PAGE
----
Weary of coronavirus lockdowns and keenly aware of the fact that their citizens are growing frustrated over job losses, an increasing number of states are slowly, steadily reopening.
As reported by Fox News, three states — Tennessee, Montana, and Mississippi — planned to reopen part of their economies on Monday after the federal government issued new health guidelines and other states relaxed COVID restrictions:
The moves to reopen follow in the steps of Georgia, Oklahoma, and Alaska, which on Friday began loosening lockdown restrictions on businesses despite health officials warning the gradual return to daily life might be happening too soon.
Officials in Tennessee said infection rates in the state have remained steady for two weeks after an increase in testing. Gov. Bill Lee’s office noted in a press release that he lifted seating restrictions in restaurants, allowing eateries in 89 of the state’s 95 counties to begin serving indoors at 50 percent capacity.
On Wednesday, retailers are planning to reopen under the same guidelines, as workers in both industries are being asked to wear masks or facial coverings and follow federal guidelines regarding personal hygiene under what’s being called the “Tennessee Pledge.”
“Like the rest of the country, Tennessee has taken an unprecedented economic hit with families and small businesses feeling the most pain,” the GOP governor said. “We must stay vigilant as a state, continue to practice social distancing, and engage in best practices at our businesses so that we can stay open.”
Six counties — Davidson, Shelby, Knox, Madison, Hamilton, and Sullivan — operate their own health agencies and have decided to wait longer to reopen, The Tennessean reported.
Meanwhile, Mississippi Gov. Tate Reeves signed a “Safer at Home” executive order Friday that allows most retailers to open at 50 percent capacity. However, hair salons and gyms will not be allowed to reopen. Movie theaters and museums will also remain closed, but restaurants can resume operations with take-out service only.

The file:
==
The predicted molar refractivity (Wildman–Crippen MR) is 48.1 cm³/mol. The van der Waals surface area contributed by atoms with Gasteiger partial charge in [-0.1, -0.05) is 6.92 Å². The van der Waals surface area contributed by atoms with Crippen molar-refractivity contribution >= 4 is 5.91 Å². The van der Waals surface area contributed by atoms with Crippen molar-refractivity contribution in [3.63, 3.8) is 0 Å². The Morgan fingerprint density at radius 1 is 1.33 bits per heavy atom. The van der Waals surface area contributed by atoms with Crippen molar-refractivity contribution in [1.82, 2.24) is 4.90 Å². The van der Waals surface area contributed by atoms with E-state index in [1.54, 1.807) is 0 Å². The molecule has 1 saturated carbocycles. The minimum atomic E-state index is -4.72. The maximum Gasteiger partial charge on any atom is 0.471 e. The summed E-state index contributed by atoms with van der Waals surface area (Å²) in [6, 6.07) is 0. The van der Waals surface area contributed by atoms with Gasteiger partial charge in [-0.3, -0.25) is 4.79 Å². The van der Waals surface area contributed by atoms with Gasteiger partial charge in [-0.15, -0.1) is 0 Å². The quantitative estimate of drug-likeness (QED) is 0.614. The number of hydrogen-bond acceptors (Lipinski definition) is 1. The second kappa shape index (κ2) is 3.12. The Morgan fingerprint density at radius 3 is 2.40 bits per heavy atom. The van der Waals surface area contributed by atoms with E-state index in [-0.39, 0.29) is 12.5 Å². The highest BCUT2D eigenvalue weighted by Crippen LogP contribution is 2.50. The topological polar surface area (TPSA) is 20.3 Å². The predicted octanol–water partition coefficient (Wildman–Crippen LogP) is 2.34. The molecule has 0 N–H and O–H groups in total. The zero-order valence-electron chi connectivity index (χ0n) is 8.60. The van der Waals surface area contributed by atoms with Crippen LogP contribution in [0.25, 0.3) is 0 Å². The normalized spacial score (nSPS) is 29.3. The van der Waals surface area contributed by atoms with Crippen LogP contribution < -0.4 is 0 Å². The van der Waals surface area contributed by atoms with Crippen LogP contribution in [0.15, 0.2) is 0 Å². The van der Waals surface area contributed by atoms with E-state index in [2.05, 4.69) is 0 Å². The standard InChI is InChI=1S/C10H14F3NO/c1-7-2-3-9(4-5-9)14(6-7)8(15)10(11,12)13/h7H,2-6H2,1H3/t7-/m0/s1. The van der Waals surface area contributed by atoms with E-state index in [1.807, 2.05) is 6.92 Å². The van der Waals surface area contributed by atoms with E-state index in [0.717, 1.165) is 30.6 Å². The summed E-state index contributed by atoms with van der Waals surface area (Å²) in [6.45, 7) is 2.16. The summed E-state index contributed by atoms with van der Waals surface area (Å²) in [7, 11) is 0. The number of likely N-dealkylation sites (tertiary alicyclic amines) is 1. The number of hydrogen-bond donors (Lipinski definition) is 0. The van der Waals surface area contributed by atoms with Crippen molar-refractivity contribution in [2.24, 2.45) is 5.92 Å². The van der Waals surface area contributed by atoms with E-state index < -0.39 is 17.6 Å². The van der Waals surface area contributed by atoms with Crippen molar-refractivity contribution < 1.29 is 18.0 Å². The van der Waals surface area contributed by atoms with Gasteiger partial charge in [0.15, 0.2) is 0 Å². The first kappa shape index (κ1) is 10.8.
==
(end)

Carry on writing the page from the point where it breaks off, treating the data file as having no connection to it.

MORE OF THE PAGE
“Wall Street and Hollywood will be fine,” the Republican governor wrote in part of a lengthy statement on Facebook. “Mississippi small businesses and workers are not. That’s who has been asked to shoulder the country’s burden. It’s not fair, and it’s not right. We have to safely, quickly re-open. That’s what we’re starting to do.”
In Montana, Democratic Gov. Steve Bullock allowed retailers to reopen, with bars, restaurants, and casinos becoming eligible to reopen May 4. The state began its reopening process by allowing churchgoers to attend services on Sunday after a month-long hiatus. But gyms, pools, movie theaters, and bowling alleys, however, will remain closed.
Fox News noted further:
The slow restart to normalcy in the trio of states comes just days after Republican governors in Georgia and Oklahoma allowed salons, spas, and barbershops to reopen despite the White House’s recommendations for how soon states should get back up and running.
After being criticized by President Trump, Georgia Gov. Brian Kemp wrote on Twitter: “I appreciate his bold leadership and insight during these difficult times and the framework provided by the White House to safely move states forward. Our next measured step is driven by data and guided by state public health officials. We will continue with this approach to protect the lives – and livelihoods – of all Georgians.”
And on “Fox News Sunday,” Oklahoma Gov. Kevin Stitt defended his decision to reopen ‘early.’
“I can’t speak to what’s happening in other states, but in my state, we’re seeing the trending going down, our testing going up, our tracing, we put 80 different testing sites up, we’ve tested over 55,000 folks, our positive tests right now are 6.3 percent, and again 300 hospitalized cases across the state with a capacity for 4,600, we think it’s a reasonable time to reopen,” he said.
Alaska Gov. Mike Dunleavy has also lifted some restrictions.
The moves are being well-received on Wall Street. Newsmax reported:
U.S. stock markets jumped more than 1% on Monday as more states prepared to ease stay-at-home orders and investors geared up for one of the busiest weeks of quarterly earnings reports, including from tech titans Apple and Microsoft.